THE AGE OF ATROCITY: MASSACRE IN NAAS, 1535

by ehistoryadmin on April 24, 2014

The age of atrocity: Massacre in Naas, 1535

James Durney

From about 1510 the political order that had given a measure of stability to Irish affairs since the mid-1400s began to come apart. Three key elements can be blamed for the instability in the leading dynasties: (i) the passing, in quick succession, of a generation of lords and chieftains who had ruled several of the greater lordships for many years; (ii) the inability of some of their successors to curb growing family disunity or prevent the partial break-up of their lordships; and (iii) the renewed assertiveness of once strong lineages that had been quiet for a number of years previously

In Athy Garret Mór Fitzgerald, the ‘Great’ 8th Earl of Kildare, who had ruled for thirty-five years, died in 1513. His successor, Garret Óg, dealt swiftly with the problem of succession, heading off the danger of further family division by capturing his rival in 1514. Other lordships were not so lucky and disintegrated into warfare. At the same time as the old order was replaced with new blood the government of Henry VIII decided to embark on the reassertion of royal authority over its weakened Irish dominion. As the King’s agents arrived in Dublin to take charge of the process, they found huge political and social turmoil. Perhaps unaware of the growing dislocation then confronting Ireland’s greatest family, as the old order began to crack, the government’s meddling spectacularly backfired. Rather than confirming royal power it provoked its outright rejection, and after twice flirting with revolt, in 1528 and 1532, the Kildare Fitzgeralds entered into full-scale insurrection in 1534.

King Henry, immediately abandoned his dependence on the great rival Anglo-Irish affinities and dispatched a force of 2,300 English soldiers to Ireland under the command of Sir William Skeffington and Lord Leonard Grey. The Fitzgerald army was at the time the greatest military force in Ireland, but in just a few months of combat they were defeated. The Fitzgeralds fought a hard war, burning and pillaging widely, killing any who resisted them and allegedly ordering the summary execution of anyone who was English by birth. It is unclear whether these allegations were true or just exaggerated reportage of a handful of isolated killings of English people – the Fitzgeralds were ‘Old English’ by descent – but there is no doubt that in London the allegations were believed to be true.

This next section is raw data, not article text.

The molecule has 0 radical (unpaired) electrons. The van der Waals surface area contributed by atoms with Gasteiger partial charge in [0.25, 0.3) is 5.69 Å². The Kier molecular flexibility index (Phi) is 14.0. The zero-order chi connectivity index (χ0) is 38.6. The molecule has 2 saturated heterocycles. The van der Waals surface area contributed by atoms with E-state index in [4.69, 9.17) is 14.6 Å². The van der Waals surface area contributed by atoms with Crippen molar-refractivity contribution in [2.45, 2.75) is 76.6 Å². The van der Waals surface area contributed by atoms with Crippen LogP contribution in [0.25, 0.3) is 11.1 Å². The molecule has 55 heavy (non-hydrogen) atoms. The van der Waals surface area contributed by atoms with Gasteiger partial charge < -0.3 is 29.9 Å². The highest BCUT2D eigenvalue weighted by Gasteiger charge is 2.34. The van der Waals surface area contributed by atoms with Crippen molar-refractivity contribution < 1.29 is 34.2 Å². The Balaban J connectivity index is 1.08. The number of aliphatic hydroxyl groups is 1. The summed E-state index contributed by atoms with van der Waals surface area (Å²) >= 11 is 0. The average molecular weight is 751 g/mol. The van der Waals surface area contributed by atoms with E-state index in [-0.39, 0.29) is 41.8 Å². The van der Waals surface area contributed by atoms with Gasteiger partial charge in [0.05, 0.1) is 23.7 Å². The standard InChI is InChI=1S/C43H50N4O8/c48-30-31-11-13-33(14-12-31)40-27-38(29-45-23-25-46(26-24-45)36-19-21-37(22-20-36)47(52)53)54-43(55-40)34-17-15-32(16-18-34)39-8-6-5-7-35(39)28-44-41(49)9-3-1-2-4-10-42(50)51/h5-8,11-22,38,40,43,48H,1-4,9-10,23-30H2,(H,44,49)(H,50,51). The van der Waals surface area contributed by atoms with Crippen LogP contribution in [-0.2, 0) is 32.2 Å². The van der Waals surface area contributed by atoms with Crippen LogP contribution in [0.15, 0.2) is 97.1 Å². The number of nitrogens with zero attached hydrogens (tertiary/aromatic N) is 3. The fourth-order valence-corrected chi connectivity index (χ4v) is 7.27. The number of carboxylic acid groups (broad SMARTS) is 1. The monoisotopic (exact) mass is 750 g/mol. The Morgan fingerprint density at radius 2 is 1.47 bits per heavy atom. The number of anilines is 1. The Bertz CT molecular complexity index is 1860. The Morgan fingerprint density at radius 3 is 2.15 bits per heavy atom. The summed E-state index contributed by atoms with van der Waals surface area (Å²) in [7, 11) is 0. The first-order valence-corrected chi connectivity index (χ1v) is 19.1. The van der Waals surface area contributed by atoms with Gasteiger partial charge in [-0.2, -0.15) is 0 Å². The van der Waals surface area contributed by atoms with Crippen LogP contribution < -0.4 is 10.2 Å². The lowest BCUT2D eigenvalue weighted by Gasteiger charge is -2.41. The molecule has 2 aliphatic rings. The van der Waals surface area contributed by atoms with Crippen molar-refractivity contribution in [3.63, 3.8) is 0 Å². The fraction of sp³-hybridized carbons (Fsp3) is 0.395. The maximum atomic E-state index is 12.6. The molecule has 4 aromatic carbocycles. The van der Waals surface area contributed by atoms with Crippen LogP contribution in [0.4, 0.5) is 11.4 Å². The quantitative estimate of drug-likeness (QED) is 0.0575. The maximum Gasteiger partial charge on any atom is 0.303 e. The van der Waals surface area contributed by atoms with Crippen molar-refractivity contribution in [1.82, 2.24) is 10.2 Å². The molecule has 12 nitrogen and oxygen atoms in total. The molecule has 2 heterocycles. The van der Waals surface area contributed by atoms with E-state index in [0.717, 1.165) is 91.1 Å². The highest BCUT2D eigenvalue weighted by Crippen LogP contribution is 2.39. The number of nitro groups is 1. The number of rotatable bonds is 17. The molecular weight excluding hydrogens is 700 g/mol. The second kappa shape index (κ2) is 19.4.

The crown’s vengeance, when it came, was terrible. Skeffington took the town of Naas from Thomas Fitzgerald, known as ‘Silken Thomas,’ capturing a large number of prisoners. The English forces guarding the prisoners feared they were about to be attacked by other Fitzgerald elements in the vicinity, and so killed their captives to prevent them being freed. Around 100 Fitzgerald prisoners were executed at Naas on Saturday 6 March 1535. The killing of prisoners by the English caused astonishment in Ireland, where the seizing of captives for ransom was a customary feature of Irish warfare. Three weeks later, after the siege and capture of Maynooth Castle (18-23 March) the English slaughtered the inhabitants after they had surrendered leading to the expression that they were giving the ‘pardon of Maynooth’. The army took the basecourt by assault after an artillery bombardment, but the constable was tricked into surrendering the great castle for a bribe and the inhabitants put to the sword. At least one consolation was that the constable suffered the same fate as those he had betrayed.

Thomas Fitzgerald surrendered on 24 August and was taken to court in London by Lord Grey, who was his brother-in-law. Between January 1535 and May 1536 a handful of rebels were tried and executed, until finally in February 1537 Silken Thomas and his five uncles were executed at Tyburn.

David Edwards in ‘The escalation of violence in sixteenth-century Ireland,’ refers to the Naas atrocity as the first definite massacre of the sixteenth century and the earliest recorded large scale dispatch of unarmed, or disarmed, persons.

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